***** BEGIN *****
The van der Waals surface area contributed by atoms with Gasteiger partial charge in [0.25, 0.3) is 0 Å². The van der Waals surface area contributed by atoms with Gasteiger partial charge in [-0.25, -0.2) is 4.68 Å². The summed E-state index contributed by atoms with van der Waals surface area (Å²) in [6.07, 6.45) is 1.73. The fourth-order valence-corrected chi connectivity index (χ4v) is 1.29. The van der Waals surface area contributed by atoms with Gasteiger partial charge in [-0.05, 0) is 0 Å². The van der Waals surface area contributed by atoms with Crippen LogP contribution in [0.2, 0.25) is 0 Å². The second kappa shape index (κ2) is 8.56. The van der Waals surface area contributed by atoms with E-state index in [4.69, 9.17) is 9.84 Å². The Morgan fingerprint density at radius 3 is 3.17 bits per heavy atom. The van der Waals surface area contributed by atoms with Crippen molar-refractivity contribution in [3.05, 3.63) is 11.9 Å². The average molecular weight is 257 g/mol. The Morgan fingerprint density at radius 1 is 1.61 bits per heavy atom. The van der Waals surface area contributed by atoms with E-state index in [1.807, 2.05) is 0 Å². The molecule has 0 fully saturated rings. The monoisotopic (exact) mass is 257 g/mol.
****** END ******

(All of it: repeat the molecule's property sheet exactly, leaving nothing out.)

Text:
The van der Waals surface area contributed by atoms with Gasteiger partial charge in [0.25, 0.3) is 0 Å². The van der Waals surface area contributed by atoms with Gasteiger partial charge in [-0.25, -0.2) is 4.68 Å². The summed E-state index contributed by atoms with van der Waals surface area (Å²) in [6.07, 6.45) is 1.73. The fourth-order valence-corrected chi connectivity index (χ4v) is 1.29. The van der Waals surface area contributed by atoms with Gasteiger partial charge in [-0.05, 0) is 0 Å². The van der Waals surface area contributed by atoms with Crippen LogP contribution in [0.2, 0.25) is 0 Å². The second kappa shape index (κ2) is 8.56. The van der Waals surface area contributed by atoms with E-state index in [4.69, 9.17) is 9.84 Å². The Morgan fingerprint density at radius 3 is 3.17 bits per heavy atom. The van der Waals surface area contributed by atoms with Crippen molar-refractivity contribution in [3.05, 3.63) is 11.9 Å². The average molecular weight is 257 g/mol. The Morgan fingerprint density at radius 1 is 1.61 bits per heavy atom. The van der Waals surface area contributed by atoms with E-state index in [1.807, 2.05) is 0 Å². The molecule has 0 fully saturated rings. The monoisotopic (exact) mass is 257 g/mol.